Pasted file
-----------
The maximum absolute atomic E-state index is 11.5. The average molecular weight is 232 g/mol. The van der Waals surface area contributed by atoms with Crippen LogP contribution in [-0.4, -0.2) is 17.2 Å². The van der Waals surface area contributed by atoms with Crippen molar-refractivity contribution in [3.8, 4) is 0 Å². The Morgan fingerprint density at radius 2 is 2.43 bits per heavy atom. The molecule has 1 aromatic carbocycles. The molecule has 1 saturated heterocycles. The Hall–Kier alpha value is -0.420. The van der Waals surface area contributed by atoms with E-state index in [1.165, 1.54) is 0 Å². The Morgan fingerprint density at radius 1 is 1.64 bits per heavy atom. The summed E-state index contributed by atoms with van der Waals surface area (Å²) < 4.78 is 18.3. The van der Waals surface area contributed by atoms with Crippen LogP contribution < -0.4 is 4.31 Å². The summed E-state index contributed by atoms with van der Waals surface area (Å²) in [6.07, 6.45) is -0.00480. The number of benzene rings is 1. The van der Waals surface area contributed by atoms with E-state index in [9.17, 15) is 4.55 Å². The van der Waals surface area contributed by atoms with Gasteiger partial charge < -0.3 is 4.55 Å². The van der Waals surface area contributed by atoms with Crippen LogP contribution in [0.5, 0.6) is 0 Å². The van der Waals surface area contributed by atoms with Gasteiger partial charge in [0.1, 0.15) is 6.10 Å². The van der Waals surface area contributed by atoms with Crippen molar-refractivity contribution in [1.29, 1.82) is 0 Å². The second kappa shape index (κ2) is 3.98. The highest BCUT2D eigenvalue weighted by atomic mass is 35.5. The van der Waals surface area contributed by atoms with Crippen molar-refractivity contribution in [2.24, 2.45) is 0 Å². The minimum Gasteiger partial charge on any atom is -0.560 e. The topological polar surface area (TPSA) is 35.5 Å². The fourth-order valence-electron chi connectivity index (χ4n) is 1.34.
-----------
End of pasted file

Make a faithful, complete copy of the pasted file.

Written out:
The maximum absolute atomic E-state index is 11.5. The average molecular weight is 232 g/mol. The van der Waals surface area contributed by atoms with Crippen LogP contribution in [-0.4, -0.2) is 17.2 Å². The van der Waals surface area contributed by atoms with Crippen molar-refractivity contribution in [3.8, 4) is 0 Å². The Morgan fingerprint density at radius 2 is 2.43 bits per heavy atom. The molecule has 1 aromatic carbocycles. The molecule has 1 saturated heterocycles. The Hall–Kier alpha value is -0.420. The van der Waals surface area contributed by atoms with E-state index in [1.165, 1.54) is 0 Å². The Morgan fingerprint density at radius 1 is 1.64 bits per heavy atom. The summed E-state index contributed by atoms with van der Waals surface area (Å²) < 4.78 is 18.3. The van der Waals surface area contributed by atoms with Crippen LogP contribution < -0.4 is 4.31 Å². The summed E-state index contributed by atoms with van der Waals surface area (Å²) in [6.07, 6.45) is -0.00480. The number of benzene rings is 1. The van der Waals surface area contributed by atoms with E-state index in [9.17, 15) is 4.55 Å². The van der Waals surface area contributed by atoms with Gasteiger partial charge < -0.3 is 4.55 Å². The van der Waals surface area contributed by atoms with Crippen LogP contribution in [0.5, 0.6) is 0 Å². The van der Waals surface area contributed by atoms with Gasteiger partial charge in [0.1, 0.15) is 6.10 Å². The van der Waals surface area contributed by atoms with Crippen molar-refractivity contribution in [1.29, 1.82) is 0 Å². The second kappa shape index (κ2) is 3.98. The highest BCUT2D eigenvalue weighted by atomic mass is 35.5. The van der Waals surface area contributed by atoms with Crippen molar-refractivity contribution in [2.24, 2.45) is 0 Å². The minimum Gasteiger partial charge on any atom is -0.560 e. The topological polar surface area (TPSA) is 35.5 Å². The fourth-order valence-electron chi connectivity index (χ4n) is 1.34.